Hazel McHaffie

Jonathan Franzen

Internet addiction

It’s hard to imagine how we’d function nowadays without access to the internet, isn’t it? I wouldn’t even right now be blogging on my website. But recently a number of big names in the writerly world have admitted to taking quite draconian measures to limit exposure to the net. Seems to be the in-thing in fact!

Zadie Smith, for example, in her latest novel, goes so far as to acknowledge a debt to two computer applications that block access to the internet. They helped to ‘create time.’ Hello?

And Jonathan Franzen says: ‘It’s doubtful that anyone with an internet connection at his workplace is writing good fiction.’ Ouch!  This is the chap who’s alleged to have worn a blindfold and earplugs to minimize distraction while he wrote parts of The Corrections. Conjures up brilliant caricatures for any decent cartoonist, huh?

And many other authors – Jojo Moyes, Dave Eggers, Danuta Keane, Stella Duffy to name but a few – all admit to using computer programmes to fight distraction.

OK, I concede that

a) writers need space and peace to concentrate, to think and to hone their prose. Me too.

b) writing can be a pretty lonely experience that drains the personal batteries at times

c) nowadays authors are expected to make contact across the ether with their readers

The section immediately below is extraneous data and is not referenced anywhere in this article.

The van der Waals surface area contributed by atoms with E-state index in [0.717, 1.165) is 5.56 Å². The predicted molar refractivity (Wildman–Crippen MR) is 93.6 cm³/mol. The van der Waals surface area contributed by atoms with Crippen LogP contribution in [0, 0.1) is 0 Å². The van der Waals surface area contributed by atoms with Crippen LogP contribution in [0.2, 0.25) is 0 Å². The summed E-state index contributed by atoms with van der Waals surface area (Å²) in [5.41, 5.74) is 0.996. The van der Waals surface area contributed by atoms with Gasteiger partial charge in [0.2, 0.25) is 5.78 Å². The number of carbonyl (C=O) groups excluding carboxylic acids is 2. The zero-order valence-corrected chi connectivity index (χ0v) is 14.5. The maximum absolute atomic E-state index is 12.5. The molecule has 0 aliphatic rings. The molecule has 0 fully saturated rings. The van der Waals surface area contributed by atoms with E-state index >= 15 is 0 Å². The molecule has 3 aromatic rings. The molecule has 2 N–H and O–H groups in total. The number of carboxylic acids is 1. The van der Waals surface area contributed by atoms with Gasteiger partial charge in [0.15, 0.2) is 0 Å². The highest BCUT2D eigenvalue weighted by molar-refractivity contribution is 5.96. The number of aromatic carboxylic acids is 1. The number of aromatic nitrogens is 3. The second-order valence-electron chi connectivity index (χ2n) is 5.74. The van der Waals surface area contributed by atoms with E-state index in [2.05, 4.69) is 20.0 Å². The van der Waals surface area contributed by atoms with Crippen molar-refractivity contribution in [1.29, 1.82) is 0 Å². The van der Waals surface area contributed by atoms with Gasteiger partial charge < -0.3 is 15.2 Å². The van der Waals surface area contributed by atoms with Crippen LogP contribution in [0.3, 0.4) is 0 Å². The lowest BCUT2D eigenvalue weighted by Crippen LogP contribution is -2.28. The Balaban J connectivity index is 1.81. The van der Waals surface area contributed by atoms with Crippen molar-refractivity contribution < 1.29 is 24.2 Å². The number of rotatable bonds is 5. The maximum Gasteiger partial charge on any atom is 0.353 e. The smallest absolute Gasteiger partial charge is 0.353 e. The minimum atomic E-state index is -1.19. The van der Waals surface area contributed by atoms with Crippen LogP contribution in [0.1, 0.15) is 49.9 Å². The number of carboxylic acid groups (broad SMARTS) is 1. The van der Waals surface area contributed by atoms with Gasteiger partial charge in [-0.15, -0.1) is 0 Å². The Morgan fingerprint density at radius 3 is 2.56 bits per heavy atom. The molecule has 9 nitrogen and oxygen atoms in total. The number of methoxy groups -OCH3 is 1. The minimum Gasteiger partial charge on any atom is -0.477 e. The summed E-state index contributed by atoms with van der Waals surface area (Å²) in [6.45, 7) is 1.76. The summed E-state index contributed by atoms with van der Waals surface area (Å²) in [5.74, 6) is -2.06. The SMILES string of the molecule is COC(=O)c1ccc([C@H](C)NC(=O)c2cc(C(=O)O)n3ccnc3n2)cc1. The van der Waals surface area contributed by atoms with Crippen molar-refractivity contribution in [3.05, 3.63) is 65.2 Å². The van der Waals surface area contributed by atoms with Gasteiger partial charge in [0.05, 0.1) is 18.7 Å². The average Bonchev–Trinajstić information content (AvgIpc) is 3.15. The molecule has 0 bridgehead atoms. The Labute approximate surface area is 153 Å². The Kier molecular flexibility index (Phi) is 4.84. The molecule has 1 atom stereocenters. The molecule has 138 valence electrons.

d) some people find that words flow better using longhand or typewriters.

Fair enough; nothing wrong with that. But what’s going on with Franzen and Smith et all?

Don’t these successful, talented people have any will power? Enough at least to resist the temptation to flick across to the net during writing stints? Aren’t their characters and plots sufficiently enthralling to hold their own interest and concentration? Can’t they just ignore the ping of incoming emails, and twitters, and blogs, and network-messages and whatever, until leisure time? Come on!

OK, OK, OK, I admit it. I’m a bit of a Luddite in these matters. But then, I was born long before digital technology became commonplace. My first experience of computers was with mainframes – machines the size of rooms, that required elaborate instructions to change so much as a comma, and vans to take the disks between departments at the university. We developed a healthy respect for their majesty, might and mysteries.

Moreover I grew up in an isolated rural cottage. We made our own fun and entertainment; we were content with our own company; we treasured our privacy. Something of that whole ethos has remained with me and is reflected in my cautious attitude to more recent intrusions inventions like mobile phones and Facebook. I told you I was a Luddite.

Smith and Franzen (sounds like a slightly Dickensian firm of lawyers, doesn’t it?) are, of course, of a generation that has never known a world without personal computers and easy electronic communication. Digital know-how is hard-wired into their brains. What’s more, they’re household names; they’ll have huge fan-bases. Maybe therein lies the difference. Perhaps everyone wants a piece of them.